Keep your child safe on Snapchat
What is Snapchat?
Snapchat is an app for sending photos and videos (known as ‘Snaps’), and text messages. The ‘Stories’ feature lets users share photos or videos with all their contacts at once.
Snaps disappear after being opened, usually within seconds. Stories disappear after 24 hours. Images and messages aren’t automatically saved on phones.
The minimum age to use Snapchat is 13, but it’s easy to sign up if you’re younger.
What’s the problem?
There’s a ‘high’ risk of seeing sexual content, and of bullying
Your child’s location could be shared automatically with their contacts, which could put them in danger if they have strangers as ‘friends’ on the app
There’s a risk of children being ‘groomed’ by strangers into sharing pictures and information about themselves. Gangs also use apps to groom and recruit children
4 steps to help your child use Snapchat safely
Tell your child to only use it with real friends
Anyone could pretend to be a child or teenager online, so encourage your child not to talk to people they don’t know in real life.
Use privacy settings
By default, only ‘friends’ your child has added on Snapchat can contact them directly and see their story or location, so encourage your child to keep those default settings.
To check and change the settings:
Tap the person icon in the top-left of Snapchat, then the cog in the top-right. Scroll down to ‘Additional Services’ and tap the relevant options ('Contact Me' and 'View My Story')
Under ‘See My Location’, choose ‘Ghost Mode’ to turn location sharing off
Under ‘See Me in Quick Add’ you can stop your child’s profile from being suggested to strangers as a potential ‘friend’
Talk to your child about ‘sexting’ and being careful about what they share
Even though images disappear in Snapchat, they can be screenshotted and then shared – outside of the original sender’s control.
So, remind your child to think carefully about the images they share, and with who. Before they share anything, tell them to ask: “would I be happy for other people to see this?”
In particular, make sure your child knows not to take, share or view naked or sexually explicit pictures of themselves or another child, either voluntarily or if asked to by someone else.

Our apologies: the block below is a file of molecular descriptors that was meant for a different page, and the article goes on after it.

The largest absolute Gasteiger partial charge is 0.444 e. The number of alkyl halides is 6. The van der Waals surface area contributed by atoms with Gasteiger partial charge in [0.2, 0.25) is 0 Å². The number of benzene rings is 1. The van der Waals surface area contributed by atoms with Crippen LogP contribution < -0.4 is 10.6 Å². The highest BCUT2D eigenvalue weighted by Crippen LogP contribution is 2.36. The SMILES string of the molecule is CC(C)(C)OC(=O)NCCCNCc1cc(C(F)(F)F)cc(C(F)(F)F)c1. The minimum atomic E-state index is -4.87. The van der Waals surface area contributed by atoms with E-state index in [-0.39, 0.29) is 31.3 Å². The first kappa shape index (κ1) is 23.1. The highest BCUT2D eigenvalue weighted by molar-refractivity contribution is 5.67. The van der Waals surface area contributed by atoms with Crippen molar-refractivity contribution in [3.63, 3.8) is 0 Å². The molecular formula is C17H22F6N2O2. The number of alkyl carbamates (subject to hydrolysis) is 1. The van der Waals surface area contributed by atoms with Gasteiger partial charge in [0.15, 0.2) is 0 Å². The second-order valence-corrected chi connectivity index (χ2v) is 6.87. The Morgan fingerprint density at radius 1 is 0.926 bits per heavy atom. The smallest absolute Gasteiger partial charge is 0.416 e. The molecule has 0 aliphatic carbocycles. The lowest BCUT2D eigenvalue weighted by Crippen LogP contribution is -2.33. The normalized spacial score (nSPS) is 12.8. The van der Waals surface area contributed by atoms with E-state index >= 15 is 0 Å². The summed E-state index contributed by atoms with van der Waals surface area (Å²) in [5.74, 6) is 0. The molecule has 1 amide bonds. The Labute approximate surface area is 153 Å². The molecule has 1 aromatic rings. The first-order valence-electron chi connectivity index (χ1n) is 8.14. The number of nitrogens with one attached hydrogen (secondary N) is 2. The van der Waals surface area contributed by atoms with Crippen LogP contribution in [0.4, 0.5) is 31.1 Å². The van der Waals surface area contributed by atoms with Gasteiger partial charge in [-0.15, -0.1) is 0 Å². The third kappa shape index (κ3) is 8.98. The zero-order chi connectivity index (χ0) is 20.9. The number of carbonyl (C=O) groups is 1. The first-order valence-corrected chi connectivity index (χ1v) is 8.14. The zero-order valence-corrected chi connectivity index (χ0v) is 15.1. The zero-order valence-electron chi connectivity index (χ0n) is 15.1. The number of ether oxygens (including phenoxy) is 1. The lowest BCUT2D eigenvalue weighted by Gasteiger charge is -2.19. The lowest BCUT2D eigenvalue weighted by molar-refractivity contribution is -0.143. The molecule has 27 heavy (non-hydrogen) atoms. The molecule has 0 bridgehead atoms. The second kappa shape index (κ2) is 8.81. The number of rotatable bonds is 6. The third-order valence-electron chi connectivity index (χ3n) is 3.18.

This is known as ‘sexting’ and is illegal, even when the person doing it is a child. It can also be distressing for a child to be a victim of sexting, or to see an inappropriate image that someone else has shared.
Make sure your child knows how to use reporting and blocking functions
To report a Snap or Story, press and hold on it, tap the flag, then explain the problem
To remove or block a friend, swipe to the right to go to the ‘Chat’ screen, then tap and hold on the person’s name. Tap ‘More’, then choose ‘Remove friend’ or ‘Block’
What can I do about online bullying?
Encourage your child to talk to you if someone says something upsetting or hurtful to them
Look for signs they may be being bullied, like being afraid or reluctant to go to school, feeling nervous, losing confidence or becoming distressed and withdrawn, or losing sleep
Tell your school about any bullying your child experiences
There are also few ways you can save images and messages as evidence:
Use another device to, quickly, take a photo of the image or message (this is the only way you can save the image without other people knowing)
Tap on the message, quickly, to save it (other people will know, from the grey background)
Take a screenshot, quickly (the person who shared it will get a notification)
Change your ‘delete’ settings to save messages for 24 hours – swipe to the right to go to the 'Chats' screen, tap and hold a friend's name, then 'More' > 'Delete Chats...' > '24 Hours after Viewing'
What can I do if I think my child is being targeted by a gang?
Share your concerns with our school immediately. You can also contact the NSPCC for advice – call 0808 800 5000 or email firstname.lastname@example.org.
Be alert to changes in your child – such as having new unexplained possessions, changing friendship groups, behaviour and mood changes, unexplained injuries